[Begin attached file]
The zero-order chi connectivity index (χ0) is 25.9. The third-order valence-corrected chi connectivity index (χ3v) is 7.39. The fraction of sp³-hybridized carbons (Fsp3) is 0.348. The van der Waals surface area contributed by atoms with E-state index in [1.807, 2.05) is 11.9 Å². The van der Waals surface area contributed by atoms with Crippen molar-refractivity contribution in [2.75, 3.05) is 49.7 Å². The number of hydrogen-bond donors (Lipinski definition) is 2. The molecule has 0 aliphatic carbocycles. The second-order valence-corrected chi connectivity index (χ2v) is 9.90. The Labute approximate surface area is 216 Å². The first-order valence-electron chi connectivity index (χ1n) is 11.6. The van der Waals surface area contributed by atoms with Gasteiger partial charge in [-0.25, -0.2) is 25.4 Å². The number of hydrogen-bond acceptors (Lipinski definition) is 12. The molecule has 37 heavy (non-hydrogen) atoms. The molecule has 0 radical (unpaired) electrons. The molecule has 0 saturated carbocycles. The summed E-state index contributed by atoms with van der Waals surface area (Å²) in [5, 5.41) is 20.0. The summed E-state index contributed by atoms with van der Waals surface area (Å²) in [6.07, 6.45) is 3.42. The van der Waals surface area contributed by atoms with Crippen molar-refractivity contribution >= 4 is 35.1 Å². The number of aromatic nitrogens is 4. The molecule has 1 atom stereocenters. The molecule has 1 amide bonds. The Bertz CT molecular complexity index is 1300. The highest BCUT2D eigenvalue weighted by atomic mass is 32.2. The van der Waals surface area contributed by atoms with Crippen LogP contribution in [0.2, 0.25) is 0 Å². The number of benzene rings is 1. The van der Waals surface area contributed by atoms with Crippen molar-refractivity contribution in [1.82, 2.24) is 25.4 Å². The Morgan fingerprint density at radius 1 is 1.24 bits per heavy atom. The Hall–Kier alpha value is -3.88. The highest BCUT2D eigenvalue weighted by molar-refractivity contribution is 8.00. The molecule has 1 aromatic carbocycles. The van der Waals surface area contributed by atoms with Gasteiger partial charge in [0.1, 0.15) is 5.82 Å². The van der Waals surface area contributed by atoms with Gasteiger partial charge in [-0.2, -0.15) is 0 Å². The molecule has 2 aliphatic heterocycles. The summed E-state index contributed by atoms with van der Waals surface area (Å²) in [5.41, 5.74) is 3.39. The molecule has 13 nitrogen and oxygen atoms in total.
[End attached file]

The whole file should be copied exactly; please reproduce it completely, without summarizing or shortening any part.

The zero-order chi connectivity index (χ0) is 25.9. The third-order valence-corrected chi connectivity index (χ3v) is 7.39. The fraction of sp³-hybridized carbons (Fsp3) is 0.348. The van der Waals surface area contributed by atoms with E-state index in [1.807, 2.05) is 11.9 Å². The van der Waals surface area contributed by atoms with Crippen molar-refractivity contribution in [2.75, 3.05) is 49.7 Å². The number of hydrogen-bond donors (Lipinski definition) is 2. The molecule has 0 aliphatic carbocycles. The second-order valence-corrected chi connectivity index (χ2v) is 9.90. The Labute approximate surface area is 216 Å². The first-order valence-electron chi connectivity index (χ1n) is 11.6. The van der Waals surface area contributed by atoms with Gasteiger partial charge in [-0.25, -0.2) is 25.4 Å². The number of hydrogen-bond acceptors (Lipinski definition) is 12. The molecule has 37 heavy (non-hydrogen) atoms. The molecule has 0 radical (unpaired) electrons. The molecule has 0 saturated carbocycles. The summed E-state index contributed by atoms with van der Waals surface area (Å²) in [5, 5.41) is 20.0. The summed E-state index contributed by atoms with van der Waals surface area (Å²) in [6.07, 6.45) is 3.42. The van der Waals surface area contributed by atoms with Crippen molar-refractivity contribution >= 4 is 35.1 Å². The number of aromatic nitrogens is 4. The molecule has 1 atom stereocenters. The molecule has 1 amide bonds. The Bertz CT molecular complexity index is 1300. The highest BCUT2D eigenvalue weighted by atomic mass is 32.2. The van der Waals surface area contributed by atoms with Crippen LogP contribution in [0.2, 0.25) is 0 Å². The number of benzene rings is 1. The van der Waals surface area contributed by atoms with Crippen molar-refractivity contribution in [1.82, 2.24) is 25.4 Å². The Morgan fingerprint density at radius 1 is 1.24 bits per heavy atom. The Hall–Kier alpha value is -3.88. The highest BCUT2D eigenvalue weighted by molar-refractivity contribution is 8.00. The molecule has 1 aromatic carbocycles. The van der Waals surface area contributed by atoms with Gasteiger partial charge in [0.1, 0.15) is 5.82 Å². The van der Waals surface area contributed by atoms with Gasteiger partial charge in [-0.2, -0.15) is 0 Å². The molecule has 2 aliphatic heterocycles. The summed E-state index contributed by atoms with van der Waals surface area (Å²) in [5.41, 5.74) is 3.39. The molecule has 13 nitrogen and oxygen atoms in total.